Good article Sunny.

      There’s no love lost between Dizaei and Andy Hayman.

      http://www.timesonline.co.uk/tol/comment/columnists/guest_contributors/article7019807.ece

      Hayman justifies £4 million spent on the earlier investigations, because the police should be “vigilant against corruption in their ranks”. The main allegations he levels are minor abuse of office** e.g. Dizaei using his position to queue jump at the petrol pumps, and overplaying the race card. Basically, according to Hayman, Dizaei knew how to “push the boundaries” and was continually doing so.

      ** apparently, Dizaei was an unusual corrupt officer because of his rank and the type of activity.

    8. Sunny — on 10th February, 2010 at 4:57 pm  

      That’s a very strange turn of phrase.

      Funny cjcjc - you’re not saying anything about the rest I’ve highlighted eh. Why could that be? Because it doesn’t fit the narrative of the black copper “playing the race card all the time”?

    9. A.C. — on 10th February, 2010 at 5:27 pm  

      Sunny, a question for you and I’d appreciate an honest answer; do you consider Ali Dizaei to be black?

    10. Hermes — on 10th February, 2010 at 5:44 pm  

      Dizaei was basically a rotten egg, but he got away with it for so long because he played the race card everytime. So, in that sense, YES he did get treated differently.

      Dizaei has set back the case for equality in the Met by a few decades because of his egotistical, bullying behaviour. A lot of other middle-ranking black police officers must be squirming with embarassment.

    11. notmarvin — on 10th February, 2010 at 6:13 pm  

      How on earth did this lying bully boy get to promoted time and again, and become President of the Black Police?

      I’m sure Dizaeis career path would have been exactly the same had he been white…

    12. notmarvin — on 10th February, 2010 at 6:14 pm  

      Why have I been banned from commenting?

      marvin.

    13. Tory — on 10th February, 2010 at 6:24 pm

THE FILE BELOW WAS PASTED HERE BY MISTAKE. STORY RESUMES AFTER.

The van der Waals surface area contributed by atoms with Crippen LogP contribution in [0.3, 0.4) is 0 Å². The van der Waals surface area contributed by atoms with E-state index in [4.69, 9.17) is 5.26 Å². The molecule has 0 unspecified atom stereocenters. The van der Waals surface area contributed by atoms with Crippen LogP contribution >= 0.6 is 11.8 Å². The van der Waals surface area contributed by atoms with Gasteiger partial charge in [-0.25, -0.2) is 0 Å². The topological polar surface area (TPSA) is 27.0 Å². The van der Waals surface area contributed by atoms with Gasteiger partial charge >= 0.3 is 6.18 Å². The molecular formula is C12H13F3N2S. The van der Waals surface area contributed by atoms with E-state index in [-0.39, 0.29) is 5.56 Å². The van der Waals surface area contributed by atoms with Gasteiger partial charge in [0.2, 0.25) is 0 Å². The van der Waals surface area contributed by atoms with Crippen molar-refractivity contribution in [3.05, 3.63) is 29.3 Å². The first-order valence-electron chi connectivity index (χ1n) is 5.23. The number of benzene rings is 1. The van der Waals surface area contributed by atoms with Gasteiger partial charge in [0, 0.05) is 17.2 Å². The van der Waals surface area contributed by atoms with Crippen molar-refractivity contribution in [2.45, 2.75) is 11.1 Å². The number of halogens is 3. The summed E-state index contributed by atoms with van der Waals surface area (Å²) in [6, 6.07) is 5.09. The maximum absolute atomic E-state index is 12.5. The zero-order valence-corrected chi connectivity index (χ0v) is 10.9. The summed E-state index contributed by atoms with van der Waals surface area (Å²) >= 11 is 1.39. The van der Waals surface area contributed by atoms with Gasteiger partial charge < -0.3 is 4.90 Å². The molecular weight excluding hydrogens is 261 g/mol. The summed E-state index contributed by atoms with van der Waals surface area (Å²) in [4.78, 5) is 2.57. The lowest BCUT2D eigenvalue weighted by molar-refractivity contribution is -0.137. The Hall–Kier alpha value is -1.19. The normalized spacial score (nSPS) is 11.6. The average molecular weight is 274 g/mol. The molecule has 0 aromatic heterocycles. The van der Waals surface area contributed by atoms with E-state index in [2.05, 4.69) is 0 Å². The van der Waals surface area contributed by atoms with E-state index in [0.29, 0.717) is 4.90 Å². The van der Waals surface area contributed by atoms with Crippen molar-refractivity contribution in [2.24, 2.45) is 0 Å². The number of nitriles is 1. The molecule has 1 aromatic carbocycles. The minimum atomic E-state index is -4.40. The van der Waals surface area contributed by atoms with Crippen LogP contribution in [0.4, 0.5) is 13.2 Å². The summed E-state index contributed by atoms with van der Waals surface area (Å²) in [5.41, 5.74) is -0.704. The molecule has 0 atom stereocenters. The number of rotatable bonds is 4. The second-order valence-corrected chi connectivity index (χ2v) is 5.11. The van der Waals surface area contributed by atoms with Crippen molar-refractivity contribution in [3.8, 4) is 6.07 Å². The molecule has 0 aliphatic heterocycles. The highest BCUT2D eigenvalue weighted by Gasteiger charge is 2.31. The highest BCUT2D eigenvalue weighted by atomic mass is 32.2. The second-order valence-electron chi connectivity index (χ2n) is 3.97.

What a ridiclous take on this Sunny. The rubbish about Iran proves nothing. Only a fool would ignore the role of the BPA here and Dizaei’s chairmanship. It decided to stick with him come what may, even though a decent few of its senior members knew he was rotten for years.

      ‘it doesn’t fit the narrative of the black copper “playing the race card all the time”?

      Err Sunny, he played the race card everytime he was charged! He and the BPA even went on record saying he was the victim of never ending racialist witch hunt! The BPA even told Londoners to boycott MET recruitment after one of his arrests! You know this to be the case, I dont understand how you can think everyone is suddenly going to forget!

      You simply have to come to terms with the fact that branding the MET ‘institutionally racist’ has led to the over promoting of incompetent minority officers. In this case it led to a thug in uniform escaping the rap for years and years.

      Whats interesting though is the definition of black the BPA use. Turns out Dizaei didn’t much like arabs but I presume the BPA also thinks they are ‘black’.

    14. Tory — on 10th February, 2010 at 6:31 pm  

      “I was going to stay out of this because there’s little good to say about an idiot copper who beat up someone over a few hundred quid and then went on to pevert the course of justice by pretending to be the victim.”

      This is even dumber on a second reading. Talk about downplaying the crimes of the bent copper. He arrested the bloke he beat the crap out of. His crimes and record is a bit worse than an argument about a ‘few hundred quid’. Are you seriously asking people to believe this was his only crime over the years? This jury alone listened to examples of him calling and threatening members of the public with violence and police harassment. Its been going on for years and the BPA did not give a ****. They wont even condemn him now and he’s been proven guilty.

    15. Sunny — on 10th February, 2010 at 6:31 pm  

      What a ridiclous take on this Sunny. The rubbish about Iran proves nothing.

      Oh right - so if your employers decided to bug everyone around you and accuse you of espionage - that’s ok then!

      n this case it led to a thug in uniform escaping the rap for years and years.

      That’s a straightforward libel.